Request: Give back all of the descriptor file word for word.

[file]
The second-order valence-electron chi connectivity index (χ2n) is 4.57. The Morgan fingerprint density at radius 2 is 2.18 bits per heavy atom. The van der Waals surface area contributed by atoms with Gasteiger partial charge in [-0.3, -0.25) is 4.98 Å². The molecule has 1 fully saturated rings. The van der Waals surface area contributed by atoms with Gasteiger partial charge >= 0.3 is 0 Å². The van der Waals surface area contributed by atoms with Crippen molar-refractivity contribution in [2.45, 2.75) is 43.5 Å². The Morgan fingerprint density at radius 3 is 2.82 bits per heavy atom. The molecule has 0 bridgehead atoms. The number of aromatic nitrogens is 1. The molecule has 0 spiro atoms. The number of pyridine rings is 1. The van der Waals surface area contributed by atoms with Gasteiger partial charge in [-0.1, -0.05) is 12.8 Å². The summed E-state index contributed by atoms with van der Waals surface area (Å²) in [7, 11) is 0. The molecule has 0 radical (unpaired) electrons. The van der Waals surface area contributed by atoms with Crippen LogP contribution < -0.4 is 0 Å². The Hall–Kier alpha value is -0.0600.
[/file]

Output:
The second-order valence-electron chi connectivity index (χ2n) is 4.57. The Morgan fingerprint density at radius 2 is 2.18 bits per heavy atom. The van der Waals surface area contributed by atoms with Gasteiger partial charge in [-0.3, -0.25) is 4.98 Å². The molecule has 1 fully saturated rings. The van der Waals surface area contributed by atoms with Gasteiger partial charge >= 0.3 is 0 Å². The van der Waals surface area contributed by atoms with Crippen molar-refractivity contribution in [2.45, 2.75) is 43.5 Å². The Morgan fingerprint density at radius 3 is 2.82 bits per heavy atom. The molecule has 0 bridgehead atoms. The number of aromatic nitrogens is 1. The molecule has 0 spiro atoms. The number of pyridine rings is 1. The van der Waals surface area contributed by atoms with Gasteiger partial charge in [-0.1, -0.05) is 12.8 Å². The summed E-state index contributed by atoms with van der Waals surface area (Å²) in [7, 11) is 0. The molecule has 0 radical (unpaired) electrons. The van der Waals surface area contributed by atoms with Crippen LogP contribution < -0.4 is 0 Å². The Hall–Kier alpha value is -0.0600.